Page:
As the tropical wildernesses of the world are destroyed, and nature's balance is thereby upset, previously unknown viruses are ready to emerge from the wreckage and enter human populations. In 1967 in Germany, a healthy monkey-keeper died a remarkably swift and gruesome death which mystified the medical profession. Outbreaks of a similarly ...
As the tropical wildernesses of the world are destroyed, and nature's balance is thereby upset, previously unknown viruses are ready to emerge from the wreckage and enter human populations. In 1967 in Germany, a healthy monkey-keeper died a remarkably swift and gruesome death which mystified the medical profession. Outbreaks of a similarly ruthless disease occurred in tropical Africa during the 1970s, wiping out whole villages. Scientists were later able to identify the causes: lethal, highly infectious "hot" viruses from the tropical rain forest. This is an account of events which took place in 1989, when one such dangerous virus crossed continents and broke out inside a house of imported monkeys, a mere stone's throw from the White House. It describes the drama that later unfolded among the team of American laboratory workers and scientists who discovered the virus in the monkey-house, and struggled to contain it.
Fair. Good copy for reading, may have heavy page wear with writing textual notes highlighting or be an heavily used ex library copy with library markings, stickers or stamps. Dust jacket or accessories may not be included.
The first part of this book was really exciting - the true story of ebola breaking out in Africa, in horrifying detail.
Later, as the story focused on some army scientists dealing with an outbreak in monkeys in Washington D.C., it lost a lot of steam. The strain the monkeys had wasn't transmittable to humans, making it a lot less scary.
Feb 26, 2010
I've read this book twice, and both times couldn't put it down. For anyone in the profession dealing with disease on any level, this is a must own. For the casual reader, you may have nightmares, but it will give you a sense of reality that you will look for again in other books.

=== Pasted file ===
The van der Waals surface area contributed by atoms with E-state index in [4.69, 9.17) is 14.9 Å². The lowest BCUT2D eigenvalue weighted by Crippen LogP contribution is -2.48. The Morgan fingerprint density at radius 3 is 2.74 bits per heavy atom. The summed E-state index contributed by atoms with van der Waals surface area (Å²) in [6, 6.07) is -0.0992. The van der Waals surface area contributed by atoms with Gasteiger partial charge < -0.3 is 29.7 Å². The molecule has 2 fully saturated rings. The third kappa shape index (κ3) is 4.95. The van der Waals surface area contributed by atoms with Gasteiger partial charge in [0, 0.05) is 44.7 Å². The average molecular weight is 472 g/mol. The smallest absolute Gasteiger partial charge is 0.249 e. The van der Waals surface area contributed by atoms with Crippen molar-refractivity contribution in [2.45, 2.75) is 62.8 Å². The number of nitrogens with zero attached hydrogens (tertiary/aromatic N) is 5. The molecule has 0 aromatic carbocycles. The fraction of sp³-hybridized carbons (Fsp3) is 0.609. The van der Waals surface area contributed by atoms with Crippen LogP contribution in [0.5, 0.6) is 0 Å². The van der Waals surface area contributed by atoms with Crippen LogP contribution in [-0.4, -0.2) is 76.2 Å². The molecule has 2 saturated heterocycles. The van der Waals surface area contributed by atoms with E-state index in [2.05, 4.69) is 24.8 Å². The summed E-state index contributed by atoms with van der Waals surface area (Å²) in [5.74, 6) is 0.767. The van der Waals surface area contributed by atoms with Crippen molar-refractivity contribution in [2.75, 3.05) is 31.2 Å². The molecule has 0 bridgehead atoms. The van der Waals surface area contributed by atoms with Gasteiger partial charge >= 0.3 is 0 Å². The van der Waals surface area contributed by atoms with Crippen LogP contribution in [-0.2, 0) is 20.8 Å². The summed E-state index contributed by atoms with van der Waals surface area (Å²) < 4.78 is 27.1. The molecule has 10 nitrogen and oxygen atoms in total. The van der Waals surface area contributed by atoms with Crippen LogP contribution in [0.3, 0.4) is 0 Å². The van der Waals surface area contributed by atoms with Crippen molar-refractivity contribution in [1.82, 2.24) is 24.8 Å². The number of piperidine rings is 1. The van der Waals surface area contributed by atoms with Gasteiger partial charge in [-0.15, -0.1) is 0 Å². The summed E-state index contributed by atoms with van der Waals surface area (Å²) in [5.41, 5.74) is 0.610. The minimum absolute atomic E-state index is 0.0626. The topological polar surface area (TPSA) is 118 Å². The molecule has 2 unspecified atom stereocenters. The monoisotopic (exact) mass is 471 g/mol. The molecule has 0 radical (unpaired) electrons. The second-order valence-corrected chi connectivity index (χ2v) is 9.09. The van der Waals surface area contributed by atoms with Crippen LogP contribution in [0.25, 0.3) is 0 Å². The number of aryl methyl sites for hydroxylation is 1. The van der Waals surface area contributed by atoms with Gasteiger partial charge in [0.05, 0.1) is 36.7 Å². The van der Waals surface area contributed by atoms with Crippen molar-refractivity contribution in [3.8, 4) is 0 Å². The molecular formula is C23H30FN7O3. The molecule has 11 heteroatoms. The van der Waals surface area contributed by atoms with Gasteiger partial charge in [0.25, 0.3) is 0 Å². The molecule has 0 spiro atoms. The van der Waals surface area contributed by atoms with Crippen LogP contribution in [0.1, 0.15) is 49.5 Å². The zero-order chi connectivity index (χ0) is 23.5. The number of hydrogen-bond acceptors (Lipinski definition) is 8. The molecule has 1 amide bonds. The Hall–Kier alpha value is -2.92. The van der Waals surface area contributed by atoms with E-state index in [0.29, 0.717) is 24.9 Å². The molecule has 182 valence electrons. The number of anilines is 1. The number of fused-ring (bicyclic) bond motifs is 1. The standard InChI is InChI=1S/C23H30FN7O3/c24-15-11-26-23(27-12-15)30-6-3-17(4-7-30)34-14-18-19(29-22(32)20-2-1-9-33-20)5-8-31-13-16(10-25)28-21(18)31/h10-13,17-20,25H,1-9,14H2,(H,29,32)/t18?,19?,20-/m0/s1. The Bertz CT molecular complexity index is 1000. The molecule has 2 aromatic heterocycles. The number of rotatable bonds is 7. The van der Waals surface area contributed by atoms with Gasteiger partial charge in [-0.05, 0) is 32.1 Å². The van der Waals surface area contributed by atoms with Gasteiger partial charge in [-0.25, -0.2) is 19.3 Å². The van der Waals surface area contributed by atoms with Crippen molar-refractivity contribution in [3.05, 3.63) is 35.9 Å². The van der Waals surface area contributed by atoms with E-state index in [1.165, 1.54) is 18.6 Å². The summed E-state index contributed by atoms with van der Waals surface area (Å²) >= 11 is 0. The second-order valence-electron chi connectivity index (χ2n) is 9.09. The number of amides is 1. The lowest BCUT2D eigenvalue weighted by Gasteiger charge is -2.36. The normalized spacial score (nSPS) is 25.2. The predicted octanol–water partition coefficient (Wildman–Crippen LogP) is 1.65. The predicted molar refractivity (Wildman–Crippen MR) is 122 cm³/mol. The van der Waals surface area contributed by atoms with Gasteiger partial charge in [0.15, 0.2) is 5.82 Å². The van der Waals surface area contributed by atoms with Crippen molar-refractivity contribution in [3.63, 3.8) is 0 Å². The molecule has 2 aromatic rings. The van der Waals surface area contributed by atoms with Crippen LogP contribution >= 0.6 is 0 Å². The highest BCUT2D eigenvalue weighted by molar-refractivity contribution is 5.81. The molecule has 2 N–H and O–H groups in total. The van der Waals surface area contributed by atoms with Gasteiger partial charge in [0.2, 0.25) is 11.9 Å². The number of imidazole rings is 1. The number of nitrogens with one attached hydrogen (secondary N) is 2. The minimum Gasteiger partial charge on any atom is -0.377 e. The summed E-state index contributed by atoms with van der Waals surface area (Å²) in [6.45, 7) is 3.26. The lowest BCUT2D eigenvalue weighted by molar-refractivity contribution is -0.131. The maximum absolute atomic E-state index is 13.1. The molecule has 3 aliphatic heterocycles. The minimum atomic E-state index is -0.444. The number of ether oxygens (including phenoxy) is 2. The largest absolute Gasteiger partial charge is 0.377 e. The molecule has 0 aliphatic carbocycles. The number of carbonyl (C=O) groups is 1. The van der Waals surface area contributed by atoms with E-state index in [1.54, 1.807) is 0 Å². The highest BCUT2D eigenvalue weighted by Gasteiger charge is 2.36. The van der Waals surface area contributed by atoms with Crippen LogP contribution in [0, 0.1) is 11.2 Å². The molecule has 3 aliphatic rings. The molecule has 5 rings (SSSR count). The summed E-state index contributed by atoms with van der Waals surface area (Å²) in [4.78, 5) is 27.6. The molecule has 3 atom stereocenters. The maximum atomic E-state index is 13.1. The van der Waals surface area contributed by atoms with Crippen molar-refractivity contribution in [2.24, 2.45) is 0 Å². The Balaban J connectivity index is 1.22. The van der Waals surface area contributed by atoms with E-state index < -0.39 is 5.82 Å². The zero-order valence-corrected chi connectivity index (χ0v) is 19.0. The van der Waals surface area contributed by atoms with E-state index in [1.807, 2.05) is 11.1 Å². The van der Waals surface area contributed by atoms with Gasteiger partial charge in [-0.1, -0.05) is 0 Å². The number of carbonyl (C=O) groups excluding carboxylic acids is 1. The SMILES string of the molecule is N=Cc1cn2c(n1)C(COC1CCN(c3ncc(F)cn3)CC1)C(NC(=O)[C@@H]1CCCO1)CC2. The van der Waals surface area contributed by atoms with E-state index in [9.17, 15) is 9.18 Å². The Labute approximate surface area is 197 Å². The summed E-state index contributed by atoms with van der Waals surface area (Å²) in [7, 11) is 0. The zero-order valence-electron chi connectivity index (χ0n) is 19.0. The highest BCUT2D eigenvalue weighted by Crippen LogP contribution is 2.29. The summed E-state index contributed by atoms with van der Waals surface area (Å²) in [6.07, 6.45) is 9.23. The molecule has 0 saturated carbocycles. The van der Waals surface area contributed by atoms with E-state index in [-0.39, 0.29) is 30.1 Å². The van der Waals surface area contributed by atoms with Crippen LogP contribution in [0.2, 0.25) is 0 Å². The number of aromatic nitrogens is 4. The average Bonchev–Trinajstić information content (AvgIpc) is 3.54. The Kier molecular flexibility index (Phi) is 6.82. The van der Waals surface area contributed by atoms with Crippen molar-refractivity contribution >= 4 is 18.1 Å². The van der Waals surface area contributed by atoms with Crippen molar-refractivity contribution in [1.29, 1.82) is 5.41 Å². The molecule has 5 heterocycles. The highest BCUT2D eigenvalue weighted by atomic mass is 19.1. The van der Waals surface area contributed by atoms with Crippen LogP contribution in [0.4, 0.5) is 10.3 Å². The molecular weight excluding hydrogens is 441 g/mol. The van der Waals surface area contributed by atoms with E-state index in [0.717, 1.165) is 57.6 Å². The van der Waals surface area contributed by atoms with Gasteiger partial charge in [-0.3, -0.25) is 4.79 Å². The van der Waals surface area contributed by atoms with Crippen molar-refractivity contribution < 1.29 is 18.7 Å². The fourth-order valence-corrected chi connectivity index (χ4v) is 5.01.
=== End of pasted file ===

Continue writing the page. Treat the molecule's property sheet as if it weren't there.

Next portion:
Nov 16, 2008
This was a great book. Plenty of gore and suspense was obviously a goal of preston when he wrote this book. He was well researched and unbiased. He put you back during this time period, and made you feel the effects of the Filoviruses. He put us in the shoes of the characters and made us feel what they feel.
Publishers Weekly, 1995-07-10 Preston's account of an outbreak of a strain of the Ebola virus among monkeys in a Virginia laboratory has spent more than 30 weeks on PW's bestseller list. (Aug.) (c) Copyright PWxyz, LLC. All rights reserved
Publishers Weekly, 1994-06-27 Far more infectious than AIDS, filoviruses (thread viruses) are relentless killer machines that consume a human body in days, causing a gruesome death. Symptoms include liquefying flesh, spurts of blood, black vomit and brain sludge. Outbreaks of the Ebola filovirus devasted Sudan and Zaire in 1976. And in 1989 Philippine monkeys in a Reston, Va., research lab, found to be infected with Ebola, were the target of a U.S. Army-led biohazard task force that decontaminated the lab, exterminating hundreds of monkeys to prevent the possible airborne spread of the disease to humans. In a horrifying and riveting report, portions of which appeared in the New Yorker , Preston ( American Steel ) exposes a real-life nightmare potentially as lethal as the fictive runaway germs in Michael Crichton's The Andromeda Strain. Preston plausibly argues that the emergence of AIDS, Ebola and other highly adaptable rain-forest viruses is a consequence of ecological ruin of the tropics. A movie based on this book, directed by Ridley Scott ( Alien ), will star Robert Redford. Author tour. (Sept.) (c) Copyright PWxyz, LLC. All rights reserved
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